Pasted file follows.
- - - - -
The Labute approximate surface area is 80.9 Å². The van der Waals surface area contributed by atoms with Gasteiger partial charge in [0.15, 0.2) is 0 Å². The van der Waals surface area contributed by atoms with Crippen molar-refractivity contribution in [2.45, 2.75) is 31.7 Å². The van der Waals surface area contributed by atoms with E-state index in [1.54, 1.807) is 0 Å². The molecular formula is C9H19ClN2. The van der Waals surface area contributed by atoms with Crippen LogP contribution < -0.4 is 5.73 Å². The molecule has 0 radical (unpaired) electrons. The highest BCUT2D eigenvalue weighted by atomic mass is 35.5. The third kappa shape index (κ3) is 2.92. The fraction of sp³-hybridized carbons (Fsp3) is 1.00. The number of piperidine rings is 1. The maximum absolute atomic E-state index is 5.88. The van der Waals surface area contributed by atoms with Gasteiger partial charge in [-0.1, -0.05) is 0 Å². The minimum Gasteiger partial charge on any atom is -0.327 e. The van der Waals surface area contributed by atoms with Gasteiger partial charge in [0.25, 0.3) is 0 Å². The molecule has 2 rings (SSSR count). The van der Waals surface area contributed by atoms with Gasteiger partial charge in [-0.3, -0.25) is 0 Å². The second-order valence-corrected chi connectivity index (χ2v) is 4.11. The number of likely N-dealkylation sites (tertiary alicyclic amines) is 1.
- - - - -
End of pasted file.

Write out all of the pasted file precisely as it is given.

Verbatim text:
The Labute approximate surface area is 80.9 Å². The van der Waals surface area contributed by atoms with Gasteiger partial charge in [0.15, 0.2) is 0 Å². The van der Waals surface area contributed by atoms with Crippen molar-refractivity contribution in [2.45, 2.75) is 31.7 Å². The van der Waals surface area contributed by atoms with E-state index in [1.54, 1.807) is 0 Å². The molecular formula is C9H19ClN2. The van der Waals surface area contributed by atoms with Crippen LogP contribution < -0.4 is 5.73 Å². The molecule has 0 radical (unpaired) electrons. The highest BCUT2D eigenvalue weighted by atomic mass is 35.5. The third kappa shape index (κ3) is 2.92. The fraction of sp³-hybridized carbons (Fsp3) is 1.00. The number of piperidine rings is 1. The maximum absolute atomic E-state index is 5.88. The van der Waals surface area contributed by atoms with Gasteiger partial charge in [-0.1, -0.05) is 0 Å². The minimum Gasteiger partial charge on any atom is -0.327 e. The van der Waals surface area contributed by atoms with Gasteiger partial charge in [0.25, 0.3) is 0 Å². The molecule has 2 rings (SSSR count). The van der Waals surface area contributed by atoms with Gasteiger partial charge in [-0.3, -0.25) is 0 Å². The second-order valence-corrected chi connectivity index (χ2v) is 4.11. The number of likely N-dealkylation sites (tertiary alicyclic amines) is 1.